We’ve probably all seen the depiction of the villainous boss who rules by fear and the stressed-out worker at their desk, eyes bulging and sweat dripping. Unfortunately, too many of us have experienced this. What is even worse is that many managers still believe in the power of fear to motivate. They assume that people who are afraid of management or of the negative consequences of underperforming will work extra hard to avoid unpleasant repercussions and the desired productivity will be the result.
It doesn’t work that way.
Fear is not an effective motivator in most jobs, where learning and collaboration are required for success. In fact, neuroscience shows fear puts the brain and body in “fight or flight” mode which impairs cognitive functioning. It turns out that how psychologically safe a person feels strongly influences their propensity to engage in learning behaviors, such as information sharing, asking for help, or experimenting which, in turn, can greatly impact their ability to be successful and productive.
What Is Psychological Safety?
Psychological safety is the belief that the work environment is safe for interpersonal risk-taking. When a workplace is psychologically safe, people feel comfortable being themselves. In a safe environment, a person feels as if they are able to speak up with ideas, questions, or concerns which are relevant to them.
Psychological safety exists when coworkers and management trust and respect each other and feel able to be authentic and candid. In psychologically safe environments, people believe that if they make a mistake or ask for help, others will not react poorly and impose unjust consequences. According to the Forbes article, How Psychological Safety Actually Works:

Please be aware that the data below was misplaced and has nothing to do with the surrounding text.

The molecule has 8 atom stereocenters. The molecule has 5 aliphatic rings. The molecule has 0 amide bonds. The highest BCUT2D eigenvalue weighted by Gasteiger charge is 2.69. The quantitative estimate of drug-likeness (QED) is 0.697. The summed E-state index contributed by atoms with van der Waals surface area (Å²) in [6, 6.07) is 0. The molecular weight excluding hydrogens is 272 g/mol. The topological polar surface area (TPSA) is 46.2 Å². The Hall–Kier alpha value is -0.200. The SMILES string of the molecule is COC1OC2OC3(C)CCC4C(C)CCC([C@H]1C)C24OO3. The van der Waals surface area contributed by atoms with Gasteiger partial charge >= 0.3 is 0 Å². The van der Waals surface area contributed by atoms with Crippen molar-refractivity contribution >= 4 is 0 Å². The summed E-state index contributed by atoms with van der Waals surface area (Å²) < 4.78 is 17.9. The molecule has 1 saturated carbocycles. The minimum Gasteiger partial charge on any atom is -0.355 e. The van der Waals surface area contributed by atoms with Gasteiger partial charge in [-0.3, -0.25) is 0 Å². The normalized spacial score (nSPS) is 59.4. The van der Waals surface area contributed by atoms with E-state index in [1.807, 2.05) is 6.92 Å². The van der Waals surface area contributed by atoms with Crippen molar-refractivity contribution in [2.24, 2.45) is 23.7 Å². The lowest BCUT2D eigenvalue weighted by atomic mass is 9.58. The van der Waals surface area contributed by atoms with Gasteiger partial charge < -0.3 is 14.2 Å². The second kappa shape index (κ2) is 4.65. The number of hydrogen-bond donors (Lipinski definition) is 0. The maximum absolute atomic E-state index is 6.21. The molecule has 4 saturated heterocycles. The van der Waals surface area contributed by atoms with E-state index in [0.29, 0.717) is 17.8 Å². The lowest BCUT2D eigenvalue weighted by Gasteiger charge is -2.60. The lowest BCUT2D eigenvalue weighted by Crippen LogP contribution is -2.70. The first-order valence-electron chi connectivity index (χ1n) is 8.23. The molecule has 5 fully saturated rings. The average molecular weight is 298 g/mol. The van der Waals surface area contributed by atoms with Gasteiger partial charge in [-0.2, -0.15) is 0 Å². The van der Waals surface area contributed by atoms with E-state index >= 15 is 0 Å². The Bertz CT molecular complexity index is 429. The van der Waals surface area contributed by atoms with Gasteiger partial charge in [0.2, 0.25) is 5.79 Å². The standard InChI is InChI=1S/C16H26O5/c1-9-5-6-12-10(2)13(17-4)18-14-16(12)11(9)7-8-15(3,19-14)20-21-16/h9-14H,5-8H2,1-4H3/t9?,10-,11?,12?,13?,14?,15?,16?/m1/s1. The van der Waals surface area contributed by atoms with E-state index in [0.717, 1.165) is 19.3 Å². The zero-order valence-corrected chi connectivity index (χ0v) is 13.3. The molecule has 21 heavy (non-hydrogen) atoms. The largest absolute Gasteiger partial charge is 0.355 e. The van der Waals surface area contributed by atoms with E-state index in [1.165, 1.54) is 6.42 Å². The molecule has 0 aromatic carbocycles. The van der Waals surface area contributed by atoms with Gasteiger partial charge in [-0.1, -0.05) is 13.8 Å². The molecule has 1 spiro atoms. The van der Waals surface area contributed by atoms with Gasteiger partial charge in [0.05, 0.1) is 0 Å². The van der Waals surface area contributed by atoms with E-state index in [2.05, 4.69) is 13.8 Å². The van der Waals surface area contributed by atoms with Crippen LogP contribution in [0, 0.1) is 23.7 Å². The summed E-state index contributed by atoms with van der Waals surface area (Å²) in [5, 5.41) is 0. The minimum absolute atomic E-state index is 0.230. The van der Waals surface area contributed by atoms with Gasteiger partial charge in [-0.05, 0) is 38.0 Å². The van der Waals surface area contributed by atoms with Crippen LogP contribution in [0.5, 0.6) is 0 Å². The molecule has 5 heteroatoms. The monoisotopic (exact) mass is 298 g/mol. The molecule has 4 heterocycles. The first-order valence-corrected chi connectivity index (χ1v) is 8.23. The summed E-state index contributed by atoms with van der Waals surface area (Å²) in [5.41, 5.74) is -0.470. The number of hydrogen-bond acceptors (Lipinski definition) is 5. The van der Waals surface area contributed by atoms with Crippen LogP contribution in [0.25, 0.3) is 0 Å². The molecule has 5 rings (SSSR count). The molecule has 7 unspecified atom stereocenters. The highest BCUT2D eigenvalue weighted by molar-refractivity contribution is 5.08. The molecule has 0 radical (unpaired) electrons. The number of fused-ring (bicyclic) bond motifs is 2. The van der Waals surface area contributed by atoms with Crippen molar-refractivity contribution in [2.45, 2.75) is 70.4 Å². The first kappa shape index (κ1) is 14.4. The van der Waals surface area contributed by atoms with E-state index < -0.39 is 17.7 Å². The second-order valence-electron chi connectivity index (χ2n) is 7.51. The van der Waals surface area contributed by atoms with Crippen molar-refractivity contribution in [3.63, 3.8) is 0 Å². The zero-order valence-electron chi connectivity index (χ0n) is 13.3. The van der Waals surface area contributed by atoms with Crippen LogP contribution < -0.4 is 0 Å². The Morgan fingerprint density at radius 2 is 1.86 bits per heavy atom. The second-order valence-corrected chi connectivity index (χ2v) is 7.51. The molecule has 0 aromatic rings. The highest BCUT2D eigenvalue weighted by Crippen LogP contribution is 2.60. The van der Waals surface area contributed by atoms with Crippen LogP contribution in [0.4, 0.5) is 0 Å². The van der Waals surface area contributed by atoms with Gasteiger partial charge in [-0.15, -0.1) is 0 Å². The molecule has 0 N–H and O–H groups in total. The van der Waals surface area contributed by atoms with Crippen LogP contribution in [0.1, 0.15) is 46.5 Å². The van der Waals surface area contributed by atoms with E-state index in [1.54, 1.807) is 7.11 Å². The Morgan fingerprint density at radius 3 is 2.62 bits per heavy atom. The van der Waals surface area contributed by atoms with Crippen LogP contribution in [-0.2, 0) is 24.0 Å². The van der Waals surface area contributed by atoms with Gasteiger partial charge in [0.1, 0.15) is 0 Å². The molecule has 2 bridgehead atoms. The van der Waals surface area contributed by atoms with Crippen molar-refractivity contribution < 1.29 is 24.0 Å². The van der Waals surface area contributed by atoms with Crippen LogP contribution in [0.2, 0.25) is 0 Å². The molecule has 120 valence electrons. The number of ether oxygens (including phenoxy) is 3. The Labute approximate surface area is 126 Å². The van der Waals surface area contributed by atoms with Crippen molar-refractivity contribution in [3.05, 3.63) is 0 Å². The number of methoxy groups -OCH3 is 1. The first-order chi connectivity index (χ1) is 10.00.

What psychological safety actually means, according to author Shane Snow, is knowing that the things you say and do won’t be used against you — as long as you mean well. Assuming good intent is foundational in fostering this environment.”
The Dimensions of Psychological Safety
Professor Amy C. Edmondson of Harvard Business School coined the term psychological safety and outlines four dimensions to measure it. Using these questions, you can assess your workplace:
- What is the degree to which it is permissible to make mistakes?
- To what degree can difficult and sensitive topics be discussed openly?
- How much are people willing to help each other?
- To what degree can you be yourself and are welcomed for this?
Edmonson says, “People should feel like they can ask questions, raise concerns, and pitch ideas without undue repercussions.” Speaking up should feel like the right thing to do and be welcomed and valued by colleagues. The Fearless Organization Scan is a self-assessment you can take to gauge the safety of your organization.
Why is a Psychologically Safe Workplace Important?
Studies on psychological safety point to numerous wide-ranging benefits.
The Benefits of Diversity
Research repeatedly shows that organizations benefit from diversity of thought. Groups of people with different life and work experiences are better able to recognize problems and come up with creative solutions than groups with similar experiences. Unfortunately, in the workplace, many people feel uncomfortable speaking up. They are afraid to share their thoughts and concerns and may not ask tough but important questions that would benefit the organization. People avoid suggesting innovative ideas because they’re worried about negative reactions.
Research shows that there are three primary benefits of diversity in the workplace:
- Diverse teams boost creativity and innovation.
- Workplace diversity creates greater opportunities for professional growth.
- Diversity allows for better decision-making.
Psychological Safety Improves Productivity
A 2017 Gallup report found that if organizations increase psychological safety, it makes employees more engaged in their work and can lead to a 12% increase in productivity. In 2015, when Google studied its employees to determine “what makes a good team,” researchers found that psychological safety was the most important quality that determined a team’s success.